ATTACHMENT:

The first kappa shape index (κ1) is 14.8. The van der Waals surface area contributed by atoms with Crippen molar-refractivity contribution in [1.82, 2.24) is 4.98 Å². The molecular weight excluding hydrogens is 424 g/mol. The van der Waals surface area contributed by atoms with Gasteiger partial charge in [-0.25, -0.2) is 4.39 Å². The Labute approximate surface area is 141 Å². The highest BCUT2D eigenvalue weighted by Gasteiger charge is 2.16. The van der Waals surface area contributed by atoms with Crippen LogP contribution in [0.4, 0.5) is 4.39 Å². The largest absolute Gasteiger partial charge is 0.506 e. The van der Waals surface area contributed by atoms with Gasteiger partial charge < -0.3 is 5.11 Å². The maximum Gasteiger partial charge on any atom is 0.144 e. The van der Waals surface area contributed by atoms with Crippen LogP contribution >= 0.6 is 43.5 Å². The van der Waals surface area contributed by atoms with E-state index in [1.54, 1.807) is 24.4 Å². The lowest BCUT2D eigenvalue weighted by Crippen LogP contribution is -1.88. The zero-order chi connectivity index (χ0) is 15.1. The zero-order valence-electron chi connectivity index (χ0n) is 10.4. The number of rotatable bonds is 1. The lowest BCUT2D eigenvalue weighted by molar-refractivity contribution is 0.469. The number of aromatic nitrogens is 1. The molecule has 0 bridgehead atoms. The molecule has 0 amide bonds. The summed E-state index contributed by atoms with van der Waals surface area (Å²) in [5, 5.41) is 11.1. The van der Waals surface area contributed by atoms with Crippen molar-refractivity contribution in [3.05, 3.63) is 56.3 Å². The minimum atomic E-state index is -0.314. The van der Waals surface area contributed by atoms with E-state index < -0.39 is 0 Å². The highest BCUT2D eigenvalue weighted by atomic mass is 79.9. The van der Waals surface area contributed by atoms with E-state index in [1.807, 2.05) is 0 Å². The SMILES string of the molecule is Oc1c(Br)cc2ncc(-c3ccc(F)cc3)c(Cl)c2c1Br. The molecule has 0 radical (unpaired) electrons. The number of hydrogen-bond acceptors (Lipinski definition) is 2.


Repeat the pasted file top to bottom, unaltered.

The first kappa shape index (κ1) is 14.8. The van der Waals surface area contributed by atoms with Crippen molar-refractivity contribution in [1.82, 2.24) is 4.98 Å². The molecular weight excluding hydrogens is 424 g/mol. The van der Waals surface area contributed by atoms with Gasteiger partial charge in [-0.25, -0.2) is 4.39 Å². The Labute approximate surface area is 141 Å². The highest BCUT2D eigenvalue weighted by Gasteiger charge is 2.16. The van der Waals surface area contributed by atoms with Crippen LogP contribution in [0.4, 0.5) is 4.39 Å². The largest absolute Gasteiger partial charge is 0.506 e. The van der Waals surface area contributed by atoms with Gasteiger partial charge < -0.3 is 5.11 Å². The maximum Gasteiger partial charge on any atom is 0.144 e. The van der Waals surface area contributed by atoms with Crippen LogP contribution >= 0.6 is 43.5 Å². The van der Waals surface area contributed by atoms with E-state index in [1.54, 1.807) is 24.4 Å². The lowest BCUT2D eigenvalue weighted by Crippen LogP contribution is -1.88. The zero-order chi connectivity index (χ0) is 15.1. The zero-order valence-electron chi connectivity index (χ0n) is 10.4. The number of rotatable bonds is 1. The lowest BCUT2D eigenvalue weighted by molar-refractivity contribution is 0.469. The number of aromatic nitrogens is 1. The molecule has 0 bridgehead atoms. The molecule has 0 amide bonds. The summed E-state index contributed by atoms with van der Waals surface area (Å²) in [5, 5.41) is 11.1. The van der Waals surface area contributed by atoms with Crippen molar-refractivity contribution in [3.05, 3.63) is 56.3 Å². The minimum atomic E-state index is -0.314. The van der Waals surface area contributed by atoms with E-state index < -0.39 is 0 Å². The highest BCUT2D eigenvalue weighted by atomic mass is 79.9. The van der Waals surface area contributed by atoms with E-state index in [1.807, 2.05) is 0 Å². The SMILES string of the molecule is Oc1c(Br)cc2ncc(-c3ccc(F)cc3)c(Cl)c2c1Br. The molecule has 0 radical (unpaired) electrons. The number of hydrogen-bond acceptors (Lipinski definition) is 2.